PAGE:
Love Island star Kem Cetinay has said he first faced up to the fact he was struggling with his mental health when he was 14 and was taken out of school.
The reality star, 24, who is an ambassador for suicide prevention charity CALM (The Campaign Against Living Miserably), has spoken openly about his experiences of anxiety and depression, as well as PTSD and suicidal thoughts, since he left the show.
He said: “It was hard for me to open up about my PTSD and my mental health at the beginning when I first left Love Island.
“I didn’t know at the time if opening up could end up affecting me more as I was so worried about what people would think.
“But anyone who knows me, knows that my mental health journey has been a huge part of my life, so I thought I wouldn’t be who I am today if I hadn’t gone through all of this and I didn’t want to hide from it.
“The first time I spoke about my past publicly I was so nervous but it gave me the best feeling in the world getting it off my chest and talking about it.
“The amount of messages I received from people who could relate to the things that I’d been through really helped me with my own battles and made me realise that it’s so important that I continue to speak openly about it because it not only helps me but it also might help someone else to decide to open up and talk too.”
Cetinay has previously said his issues were possibly triggered by the trauma of his mother nearly dying from septicaemia when he was young – and shortly afterwards his own tonsils operation going wrong, leading to him suffering kidney failure.
He added: “I can’t fault my parents, they did absolutely everything they could to help me, they were so patient for years but the first time I really faced up to the fact I was struggling with my mental health was when I was about 14 and I was taken in and out of school until eventually I was permanently taken out.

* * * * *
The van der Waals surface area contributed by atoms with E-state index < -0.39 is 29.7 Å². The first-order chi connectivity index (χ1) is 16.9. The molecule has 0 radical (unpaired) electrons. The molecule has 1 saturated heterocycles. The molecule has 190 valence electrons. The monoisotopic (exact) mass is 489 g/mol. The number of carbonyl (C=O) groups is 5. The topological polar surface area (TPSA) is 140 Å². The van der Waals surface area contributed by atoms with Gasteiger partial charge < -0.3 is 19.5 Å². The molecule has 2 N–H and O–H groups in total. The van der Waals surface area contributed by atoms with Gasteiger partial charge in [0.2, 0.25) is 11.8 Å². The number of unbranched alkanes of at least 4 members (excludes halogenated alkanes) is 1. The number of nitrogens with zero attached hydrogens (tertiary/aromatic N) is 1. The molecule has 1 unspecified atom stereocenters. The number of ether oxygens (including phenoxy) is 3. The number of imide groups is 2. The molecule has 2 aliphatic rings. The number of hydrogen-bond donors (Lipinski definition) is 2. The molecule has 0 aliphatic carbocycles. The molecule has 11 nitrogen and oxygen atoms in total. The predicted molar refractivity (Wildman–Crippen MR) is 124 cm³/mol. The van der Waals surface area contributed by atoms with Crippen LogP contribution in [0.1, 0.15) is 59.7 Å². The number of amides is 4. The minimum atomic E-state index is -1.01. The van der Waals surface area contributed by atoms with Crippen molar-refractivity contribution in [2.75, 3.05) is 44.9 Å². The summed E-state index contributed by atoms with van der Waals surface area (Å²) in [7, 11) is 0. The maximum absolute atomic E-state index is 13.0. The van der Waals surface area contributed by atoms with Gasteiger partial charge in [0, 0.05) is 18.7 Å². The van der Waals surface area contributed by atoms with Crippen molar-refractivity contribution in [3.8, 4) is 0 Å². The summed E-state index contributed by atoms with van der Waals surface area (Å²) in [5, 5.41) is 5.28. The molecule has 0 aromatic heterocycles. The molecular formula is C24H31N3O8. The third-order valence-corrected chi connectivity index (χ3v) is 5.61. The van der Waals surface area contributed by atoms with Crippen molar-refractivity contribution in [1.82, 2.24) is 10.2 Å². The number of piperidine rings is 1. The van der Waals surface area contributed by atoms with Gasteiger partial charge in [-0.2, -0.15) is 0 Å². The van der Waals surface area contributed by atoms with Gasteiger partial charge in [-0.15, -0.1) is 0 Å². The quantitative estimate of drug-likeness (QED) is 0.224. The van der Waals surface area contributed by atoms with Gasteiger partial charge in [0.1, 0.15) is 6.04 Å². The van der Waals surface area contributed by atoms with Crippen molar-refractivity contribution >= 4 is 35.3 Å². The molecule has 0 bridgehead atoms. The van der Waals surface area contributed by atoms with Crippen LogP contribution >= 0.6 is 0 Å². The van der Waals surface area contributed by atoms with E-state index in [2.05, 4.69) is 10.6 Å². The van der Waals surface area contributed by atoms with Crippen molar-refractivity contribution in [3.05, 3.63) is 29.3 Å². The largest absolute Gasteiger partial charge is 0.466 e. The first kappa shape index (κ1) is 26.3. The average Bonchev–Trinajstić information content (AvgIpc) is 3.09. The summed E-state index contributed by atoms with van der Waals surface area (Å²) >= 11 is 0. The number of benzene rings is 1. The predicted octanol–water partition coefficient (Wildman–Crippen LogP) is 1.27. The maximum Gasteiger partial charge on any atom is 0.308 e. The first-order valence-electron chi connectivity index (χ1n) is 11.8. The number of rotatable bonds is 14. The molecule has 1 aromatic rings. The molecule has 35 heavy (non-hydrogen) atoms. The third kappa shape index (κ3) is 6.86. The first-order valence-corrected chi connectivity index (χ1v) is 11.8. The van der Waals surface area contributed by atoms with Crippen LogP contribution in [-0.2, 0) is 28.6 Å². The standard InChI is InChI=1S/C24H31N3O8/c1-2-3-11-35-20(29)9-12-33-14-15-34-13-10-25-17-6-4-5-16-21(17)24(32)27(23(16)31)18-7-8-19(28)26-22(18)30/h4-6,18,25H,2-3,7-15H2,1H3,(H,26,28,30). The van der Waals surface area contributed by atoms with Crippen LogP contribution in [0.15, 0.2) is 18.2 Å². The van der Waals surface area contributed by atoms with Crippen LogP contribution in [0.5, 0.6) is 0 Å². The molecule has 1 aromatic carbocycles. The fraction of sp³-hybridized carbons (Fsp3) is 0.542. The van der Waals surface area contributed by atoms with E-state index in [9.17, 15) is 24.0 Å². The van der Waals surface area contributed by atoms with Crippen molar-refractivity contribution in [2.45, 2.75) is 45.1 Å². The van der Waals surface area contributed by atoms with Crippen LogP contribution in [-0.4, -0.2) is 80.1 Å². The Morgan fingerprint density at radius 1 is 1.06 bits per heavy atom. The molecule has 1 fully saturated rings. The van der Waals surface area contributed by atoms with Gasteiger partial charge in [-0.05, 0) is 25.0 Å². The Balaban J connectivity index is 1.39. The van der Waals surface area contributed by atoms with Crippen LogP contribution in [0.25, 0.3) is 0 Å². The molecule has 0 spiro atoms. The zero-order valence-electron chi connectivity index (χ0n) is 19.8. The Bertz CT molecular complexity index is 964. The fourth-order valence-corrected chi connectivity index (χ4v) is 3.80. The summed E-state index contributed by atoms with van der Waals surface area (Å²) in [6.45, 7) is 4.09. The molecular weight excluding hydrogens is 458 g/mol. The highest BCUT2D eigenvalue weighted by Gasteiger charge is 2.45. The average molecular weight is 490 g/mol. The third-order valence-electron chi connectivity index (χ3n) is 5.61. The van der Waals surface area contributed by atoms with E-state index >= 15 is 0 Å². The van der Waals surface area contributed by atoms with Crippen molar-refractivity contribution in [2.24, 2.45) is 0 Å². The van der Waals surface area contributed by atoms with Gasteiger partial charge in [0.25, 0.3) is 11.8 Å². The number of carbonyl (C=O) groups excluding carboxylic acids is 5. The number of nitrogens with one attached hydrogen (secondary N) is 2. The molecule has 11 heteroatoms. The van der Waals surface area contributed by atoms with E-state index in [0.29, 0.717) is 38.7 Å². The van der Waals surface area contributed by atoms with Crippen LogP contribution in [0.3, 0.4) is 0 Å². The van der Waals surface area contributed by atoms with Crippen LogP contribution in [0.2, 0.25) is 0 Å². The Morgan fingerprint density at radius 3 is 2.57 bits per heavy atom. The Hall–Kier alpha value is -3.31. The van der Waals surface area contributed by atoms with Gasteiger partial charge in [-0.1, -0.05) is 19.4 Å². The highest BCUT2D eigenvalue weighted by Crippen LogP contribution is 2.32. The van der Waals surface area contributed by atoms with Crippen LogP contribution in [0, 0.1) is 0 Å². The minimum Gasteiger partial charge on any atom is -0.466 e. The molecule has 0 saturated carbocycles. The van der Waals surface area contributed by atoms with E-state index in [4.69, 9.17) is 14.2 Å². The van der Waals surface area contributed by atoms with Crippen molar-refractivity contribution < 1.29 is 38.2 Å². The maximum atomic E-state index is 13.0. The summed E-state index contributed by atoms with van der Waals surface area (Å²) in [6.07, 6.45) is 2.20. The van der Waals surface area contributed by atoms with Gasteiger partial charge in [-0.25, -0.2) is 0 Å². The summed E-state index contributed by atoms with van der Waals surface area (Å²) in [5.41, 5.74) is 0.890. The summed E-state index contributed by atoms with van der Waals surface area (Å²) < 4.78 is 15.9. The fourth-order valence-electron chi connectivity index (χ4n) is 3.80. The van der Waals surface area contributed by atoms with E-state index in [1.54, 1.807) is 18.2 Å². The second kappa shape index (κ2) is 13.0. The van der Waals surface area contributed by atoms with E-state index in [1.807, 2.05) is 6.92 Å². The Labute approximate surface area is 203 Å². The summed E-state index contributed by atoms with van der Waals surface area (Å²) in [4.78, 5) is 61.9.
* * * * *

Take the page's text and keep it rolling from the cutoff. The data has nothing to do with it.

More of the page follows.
“It was a bit of a wake-up call and they took me to see so many different people like my GP and different therapists, but I think because I was in those teenage years, I still had to grow up a little bit to start to focus in and fight the journey myself, and make the decision to be open to accept help and to talk about things.
“It definitely wasn’t something that was spoken about as much then as it is now, but I feel like I had parents who were dedicated to help, but at the end of the day the only person who’s going to take the steps forward to embrace the help is you.”
Cetinay, who won the ITV2 dating show with ex-girlfriend Amber Davies in 2017, said steps can still be taken in battling stereotyping and the impact that has on young men.
He said: “With the influx of social media on our lives, people are able to share their stories in their own ways and whilst it can show an edited version of peoples lives’, it is also giving people a platform for people talking about their experiences more than ever before and a lot of people are becoming more and more brave by using their platforms to show their daily struggles.
“The media have a powerful part to play and we should encourage mental health to be a topic that is spoken about by everyone in all walks of life as everyone has a different experience to share and as long as it becomes a normalised subject to talk about in the media, then I think the way people will feel about themselves will change over time.
“Men can be so hard on themselves but to see people in the media being open about their difficulties will only encourage more men to find someone to talk to.”
Campaign Against Living Miserably’s (CALM) free, anonymous and confidential helpline and webchat are open from 5pm until midnight, 365 days a year. Call CALM on 0800 58 58 58 or chat to their trained helpline staff online.